Press Release

Funding boost to research multimorbidity in hospital patients

Published on 11 February 2021

The University of Dundee has received almost £500,000 as part of a multi-centre study aiming to improve understanding of multimorbidity in hospital patients.

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Portrait photo of Ewan Pearson

The University of Dundee has received almost £500,000 as part of a multi-centre study aiming to improve understanding of multimorbidity in hospital patients.

The £4 million, four-year ADMISSION project, led by Newcastle University, will focus on multiple long-term conditions in hospitalised patients. ADMISSION aims to transform understanding of how different conditions cluster or group together, why some groups of conditions affect people more often, and how hospital systems look after these patients.

The number of people who have more than one long-term health condition, known as multimorbidity, is growing. This is increasing pressure on healthcare providers, such as the NHS, as these patients have complex needs – often staying in hospital for longer and taking more time to recover.

Hospital systems are largely designed to treat single health conditions. Patients with multimorbidity often find their care is inefficient and unsatisfactory. For providers, this inefficiency translates into more costly care and potentially worse outcomes.

Despite the recognised importance of multimorbidity in patients, there has been little research in this area to date and the ADMISSIONS team want to find new ways to deliver hospital care. They will use cutting-edge data science, computing, and statistical approaches to analyse ‘big data’ from routinely collected healthcare records, along with information from the UK Biobank and the Scottish Health Research Register (SHARE).

Ewan Pearson, Professor of Diabetic Medicine at Dundee’s School of Medicine, said, “The ADMISSION consortium will identify which conditions cluster together in patients admitted to hospital.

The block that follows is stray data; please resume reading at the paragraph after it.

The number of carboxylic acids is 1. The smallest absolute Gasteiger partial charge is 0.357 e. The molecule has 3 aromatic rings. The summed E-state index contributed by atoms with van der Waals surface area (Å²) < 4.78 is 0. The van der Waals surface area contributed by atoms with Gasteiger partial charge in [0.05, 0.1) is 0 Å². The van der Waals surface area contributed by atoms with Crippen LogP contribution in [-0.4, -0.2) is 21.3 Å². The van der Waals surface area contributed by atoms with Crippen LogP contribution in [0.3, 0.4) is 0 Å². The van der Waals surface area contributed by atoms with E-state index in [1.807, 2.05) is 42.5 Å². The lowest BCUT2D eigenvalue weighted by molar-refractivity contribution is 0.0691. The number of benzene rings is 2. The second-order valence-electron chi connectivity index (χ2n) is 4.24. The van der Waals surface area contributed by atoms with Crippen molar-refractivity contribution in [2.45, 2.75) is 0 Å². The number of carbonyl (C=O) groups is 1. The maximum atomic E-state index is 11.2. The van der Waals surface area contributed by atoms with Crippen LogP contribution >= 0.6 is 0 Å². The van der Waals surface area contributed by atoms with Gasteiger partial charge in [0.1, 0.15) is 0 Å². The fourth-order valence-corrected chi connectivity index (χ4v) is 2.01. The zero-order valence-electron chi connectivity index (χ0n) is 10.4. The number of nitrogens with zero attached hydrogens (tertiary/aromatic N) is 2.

“The unique resources available to us in Scotland, including SHARE, which consists of around 270,000 participants, allow us to analyse blood samples from groups of patients in hospital. We aim to identify genetic and other blood markers that will give us insight into the biological processes that underpin these clusters of disease, enabling us to repurpose treatment or even develop novel therapies that treat these groups of conditions.”

The collaboration will focus on how clusters of conditions occur across the population, the mechanisms that explain them, and their impact on patient pathways through healthcare. This knowledge will inform the design of future care and treatments, with potential both to reduce costs, and to improve health outcomes for the millions of patients with multimorbidity admitted to hospital each year.

The research is funded by the Medical Research Council (MRC) and National Institute for Health Research (NIHR).

Professor Miles Witham, Deputy Lead for NIHR Newcastle BRC’s Ageing Syndromes theme, is co-investigator of the ADMISSION study. He said, “The results of ADMISSION will provide a springboard for developing, testing and delivering novel approaches to transform care for people with multiple long-term conditions before, during and after admission to hospital.”

Newcastle University is leading the study, collaborating with Newcastle Hospitals NHS Foundation Trust, University of Birmingham, Manchester Metropolitan University, University College London and the University of Dundee.

More information can be found at www.admissioncollab.org.

Enquiries

Grant Hill

Press Officer

+44 (0)1382 384768

G.Hill@dundee.ac.uk

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